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Seen and Heard International Festival Review
Two premieres, both reactions (at least in part) to Sept.11, 2001, highlighted programs at the Aspen Music Festival this week. Libby Larsen's sing cycle, Sifting Through the Ruins, uses real people's texts collected by mezzo-soprano Susanne Mentzer from the weeks following that day when terrorist-guided planes brought down the World Trade Center in New York. Larsen powerfully evokes the feelings of those shell-shocked days.
Earlier this week, Robert Beaser's much lighter-hearted suite, Souvenirs, concluded its cycle of six folk-oriented movements with "Ground O," Beaser's immediate response to Sept. 11. But where Larsen's music reflects only despair, Beaser retreated to his studio and wrote a gossamer-fragile tapestry of serene harmonies, long clarinet legatos and delicate arpeggios in the piano that evoked in my ear the spray of spring rain.
Larsen's song cycle concluded a powerful recital by Mentzer in Harris Hall Wednesday, largely due to the mezzo's artistry and that of her collaborators, pianist Craig Rutenberg and violist James Dunham.
Mentzer was in gorgeous voice, as she has been for several other performances this summer. The American mezzo's sound was focused and remarkably even from top to bottom. Not a note was forced, not a sound misplaced as she brought her characteristic directness and simplicity to Wagner's Wesendonck Lieder and Debussy's Proses Lyriques. Mentzer's is not the thick Wagnerian voice, but she managed enough richness to make the feelings of sadness and longing palpable. She has a memory glitch and had to stop midway through the first song in the Debussy, but when she started up again it was like opening the door to another level, more focused, more open and clear, which she sustained for the rest of the songs.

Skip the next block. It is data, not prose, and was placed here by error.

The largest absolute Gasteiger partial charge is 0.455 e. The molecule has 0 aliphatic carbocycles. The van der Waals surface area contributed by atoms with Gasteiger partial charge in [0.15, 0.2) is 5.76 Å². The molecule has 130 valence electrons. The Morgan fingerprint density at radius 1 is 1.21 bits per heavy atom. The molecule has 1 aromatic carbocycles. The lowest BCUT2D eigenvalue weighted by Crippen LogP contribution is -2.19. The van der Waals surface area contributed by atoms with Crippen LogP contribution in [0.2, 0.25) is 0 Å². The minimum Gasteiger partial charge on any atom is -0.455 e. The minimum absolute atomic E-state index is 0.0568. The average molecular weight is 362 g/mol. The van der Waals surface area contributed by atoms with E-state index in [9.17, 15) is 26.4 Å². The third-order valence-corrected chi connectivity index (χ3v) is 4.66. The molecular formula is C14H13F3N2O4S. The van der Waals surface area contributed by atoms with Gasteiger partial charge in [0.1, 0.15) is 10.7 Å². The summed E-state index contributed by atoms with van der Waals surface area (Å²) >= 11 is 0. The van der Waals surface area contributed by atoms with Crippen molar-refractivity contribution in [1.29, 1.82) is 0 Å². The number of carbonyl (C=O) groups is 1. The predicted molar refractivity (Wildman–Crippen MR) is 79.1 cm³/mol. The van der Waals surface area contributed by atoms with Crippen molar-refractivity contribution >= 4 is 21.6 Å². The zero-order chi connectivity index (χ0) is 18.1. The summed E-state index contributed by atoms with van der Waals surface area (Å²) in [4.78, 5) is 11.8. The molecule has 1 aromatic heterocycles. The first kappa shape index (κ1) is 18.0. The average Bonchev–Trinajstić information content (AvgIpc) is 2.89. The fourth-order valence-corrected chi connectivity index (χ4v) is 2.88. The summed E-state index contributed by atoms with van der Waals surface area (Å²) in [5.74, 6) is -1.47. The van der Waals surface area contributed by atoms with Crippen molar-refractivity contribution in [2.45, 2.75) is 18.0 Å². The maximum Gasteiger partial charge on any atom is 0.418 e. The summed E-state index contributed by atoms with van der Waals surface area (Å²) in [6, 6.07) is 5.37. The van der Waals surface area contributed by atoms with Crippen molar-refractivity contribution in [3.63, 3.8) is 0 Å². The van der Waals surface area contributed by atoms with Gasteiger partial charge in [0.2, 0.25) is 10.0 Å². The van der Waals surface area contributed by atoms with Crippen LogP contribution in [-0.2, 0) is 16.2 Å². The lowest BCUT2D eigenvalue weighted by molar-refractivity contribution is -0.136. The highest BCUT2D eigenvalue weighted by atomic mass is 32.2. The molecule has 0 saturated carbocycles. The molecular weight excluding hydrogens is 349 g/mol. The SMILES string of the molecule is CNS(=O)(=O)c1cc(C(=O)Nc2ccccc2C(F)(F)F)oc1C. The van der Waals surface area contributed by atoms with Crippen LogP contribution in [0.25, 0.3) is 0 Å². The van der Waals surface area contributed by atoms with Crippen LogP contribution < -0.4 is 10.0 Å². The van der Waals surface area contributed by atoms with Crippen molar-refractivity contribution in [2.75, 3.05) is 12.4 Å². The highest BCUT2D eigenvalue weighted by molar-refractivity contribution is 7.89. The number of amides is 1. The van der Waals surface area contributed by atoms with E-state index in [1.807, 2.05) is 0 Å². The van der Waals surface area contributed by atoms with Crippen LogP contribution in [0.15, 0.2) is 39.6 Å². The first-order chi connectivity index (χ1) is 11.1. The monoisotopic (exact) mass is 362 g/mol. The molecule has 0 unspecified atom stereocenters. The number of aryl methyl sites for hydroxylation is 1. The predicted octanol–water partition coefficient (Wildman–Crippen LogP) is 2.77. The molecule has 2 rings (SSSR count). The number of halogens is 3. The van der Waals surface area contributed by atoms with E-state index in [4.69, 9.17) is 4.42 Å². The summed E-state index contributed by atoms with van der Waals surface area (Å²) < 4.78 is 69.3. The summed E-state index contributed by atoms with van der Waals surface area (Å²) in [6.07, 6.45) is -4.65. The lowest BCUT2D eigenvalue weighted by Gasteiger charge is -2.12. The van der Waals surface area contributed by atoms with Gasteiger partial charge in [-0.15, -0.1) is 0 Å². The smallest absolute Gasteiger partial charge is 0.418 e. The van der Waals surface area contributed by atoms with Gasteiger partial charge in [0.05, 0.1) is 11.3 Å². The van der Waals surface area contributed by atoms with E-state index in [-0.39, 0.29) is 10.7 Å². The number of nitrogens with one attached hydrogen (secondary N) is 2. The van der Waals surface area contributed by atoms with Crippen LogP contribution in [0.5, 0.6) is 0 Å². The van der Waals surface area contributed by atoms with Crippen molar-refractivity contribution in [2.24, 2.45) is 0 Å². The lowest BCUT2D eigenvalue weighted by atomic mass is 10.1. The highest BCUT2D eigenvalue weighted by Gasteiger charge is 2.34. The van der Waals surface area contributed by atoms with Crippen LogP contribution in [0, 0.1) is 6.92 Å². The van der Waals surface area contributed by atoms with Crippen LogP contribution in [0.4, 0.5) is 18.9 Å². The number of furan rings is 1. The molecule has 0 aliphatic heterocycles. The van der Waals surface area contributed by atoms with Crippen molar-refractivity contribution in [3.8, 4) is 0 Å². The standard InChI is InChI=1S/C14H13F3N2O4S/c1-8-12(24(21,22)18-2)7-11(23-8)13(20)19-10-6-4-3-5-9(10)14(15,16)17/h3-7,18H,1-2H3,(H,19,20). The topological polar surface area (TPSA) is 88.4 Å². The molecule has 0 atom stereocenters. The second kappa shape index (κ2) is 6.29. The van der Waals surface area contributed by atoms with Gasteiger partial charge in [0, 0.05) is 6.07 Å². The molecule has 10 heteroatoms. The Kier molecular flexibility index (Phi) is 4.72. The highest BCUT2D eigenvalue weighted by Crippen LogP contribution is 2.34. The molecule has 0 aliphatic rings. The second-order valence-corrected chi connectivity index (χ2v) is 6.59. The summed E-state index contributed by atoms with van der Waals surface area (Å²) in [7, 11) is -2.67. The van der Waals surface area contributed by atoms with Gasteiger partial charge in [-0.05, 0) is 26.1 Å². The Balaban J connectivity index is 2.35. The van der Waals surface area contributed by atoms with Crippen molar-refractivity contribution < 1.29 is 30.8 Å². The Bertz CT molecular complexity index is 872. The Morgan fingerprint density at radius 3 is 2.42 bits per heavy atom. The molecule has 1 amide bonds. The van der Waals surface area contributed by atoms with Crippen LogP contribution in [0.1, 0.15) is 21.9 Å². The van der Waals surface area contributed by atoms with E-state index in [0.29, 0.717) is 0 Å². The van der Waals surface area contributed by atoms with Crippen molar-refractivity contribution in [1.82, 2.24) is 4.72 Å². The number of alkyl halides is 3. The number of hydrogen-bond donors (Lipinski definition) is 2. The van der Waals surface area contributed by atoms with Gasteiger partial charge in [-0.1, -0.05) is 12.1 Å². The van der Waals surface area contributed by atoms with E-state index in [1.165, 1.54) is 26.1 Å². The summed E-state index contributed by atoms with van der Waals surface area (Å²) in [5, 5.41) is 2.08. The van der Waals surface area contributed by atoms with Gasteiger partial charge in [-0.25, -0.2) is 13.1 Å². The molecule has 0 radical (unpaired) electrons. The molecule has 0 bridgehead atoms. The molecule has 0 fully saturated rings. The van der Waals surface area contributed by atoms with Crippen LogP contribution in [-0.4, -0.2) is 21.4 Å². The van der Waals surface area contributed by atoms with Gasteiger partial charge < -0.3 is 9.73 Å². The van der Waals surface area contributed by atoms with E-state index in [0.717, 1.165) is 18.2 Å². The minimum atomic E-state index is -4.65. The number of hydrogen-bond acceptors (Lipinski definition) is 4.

The material is fairly gloomy stuff, however, and it got even gloomier after intermission when Dunham joined in for three songs by Frank Bridge: "Far, far from each other," "Where is it that our soul doth go?" and "Music when soft voices die." The common thread is death, and the only uplifting elements are references to nature.
Larsen's work takes the gloom even deeper. Dunham, former violist for the Cleveland Quartet, gets the opening phrase, a seven-note arc in minor mode that rises from a tonic by steps and quickly falls back onto itself. This phrase is the germ from which most of the music in the five songs grows. Most of the musical interest is in the harmonies and interplay between the viola and the piano. The viola's woozy glissandos, phrases played in straight tone without vibrato and use of tritone-harmonized double stops go a long way to create the mood of emptiness, sickness and bewilderment of those days.
Mentzer's role is to enunciate the texts. The first song recites the contents of a notepad with names of those missing and found after the collapses, notes about those who saved others, and a few phone numbers. Next comes a poem describing the towers as "two young dumb guys swaggering across the skyline," and likening them to the cannon fodder of war.
The next song, for me the best of the cycle, is to a text found posted at Grand Central Station, imploring searchers "Don't look for me anymore." It has urgency and a serenity missing in the other songs. Another song describes one who is missing, and the final song meditates on how a death affects those close.